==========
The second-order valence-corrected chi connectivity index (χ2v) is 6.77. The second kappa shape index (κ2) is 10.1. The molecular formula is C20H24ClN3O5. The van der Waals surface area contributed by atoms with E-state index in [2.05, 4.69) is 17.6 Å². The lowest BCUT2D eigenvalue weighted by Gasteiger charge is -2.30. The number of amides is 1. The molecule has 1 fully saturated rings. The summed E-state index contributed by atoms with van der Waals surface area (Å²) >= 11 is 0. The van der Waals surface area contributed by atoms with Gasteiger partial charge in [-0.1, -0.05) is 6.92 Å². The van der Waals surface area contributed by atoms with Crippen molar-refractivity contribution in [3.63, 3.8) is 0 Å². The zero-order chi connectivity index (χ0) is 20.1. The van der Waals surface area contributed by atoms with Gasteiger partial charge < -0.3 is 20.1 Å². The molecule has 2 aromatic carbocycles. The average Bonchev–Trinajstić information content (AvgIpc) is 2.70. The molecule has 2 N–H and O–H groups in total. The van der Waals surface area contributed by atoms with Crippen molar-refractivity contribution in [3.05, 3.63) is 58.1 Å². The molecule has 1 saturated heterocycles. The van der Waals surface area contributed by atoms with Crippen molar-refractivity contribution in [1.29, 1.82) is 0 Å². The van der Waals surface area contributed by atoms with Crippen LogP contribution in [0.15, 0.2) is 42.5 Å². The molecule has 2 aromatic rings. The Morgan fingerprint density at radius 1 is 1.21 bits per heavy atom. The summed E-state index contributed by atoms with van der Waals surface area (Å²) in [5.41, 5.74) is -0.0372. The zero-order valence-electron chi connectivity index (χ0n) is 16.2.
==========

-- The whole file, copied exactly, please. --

The second-order valence-corrected chi connectivity index (χ2v) is 6.77. The second kappa shape index (κ2) is 10.1. The molecular formula is C20H24ClN3O5. The van der Waals surface area contributed by atoms with E-state index in [2.05, 4.69) is 17.6 Å². The lowest BCUT2D eigenvalue weighted by Gasteiger charge is -2.30. The number of amides is 1. The molecule has 1 fully saturated rings. The summed E-state index contributed by atoms with van der Waals surface area (Å²) >= 11 is 0. The van der Waals surface area contributed by atoms with Gasteiger partial charge in [-0.1, -0.05) is 6.92 Å². The van der Waals surface area contributed by atoms with Crippen molar-refractivity contribution in [3.63, 3.8) is 0 Å². The zero-order chi connectivity index (χ0) is 20.1. The van der Waals surface area contributed by atoms with Gasteiger partial charge < -0.3 is 20.1 Å². The molecule has 2 aromatic carbocycles. The average Bonchev–Trinajstić information content (AvgIpc) is 2.70. The molecule has 2 N–H and O–H groups in total. The van der Waals surface area contributed by atoms with Crippen molar-refractivity contribution in [3.05, 3.63) is 58.1 Å². The molecule has 1 saturated heterocycles. The van der Waals surface area contributed by atoms with Crippen molar-refractivity contribution in [1.29, 1.82) is 0 Å². The van der Waals surface area contributed by atoms with Crippen LogP contribution in [0.15, 0.2) is 42.5 Å². The molecule has 2 aromatic rings. The Morgan fingerprint density at radius 1 is 1.21 bits per heavy atom. The summed E-state index contributed by atoms with van der Waals surface area (Å²) in [5.41, 5.74) is -0.0372. The zero-order valence-electron chi connectivity index (χ0n) is 16.2.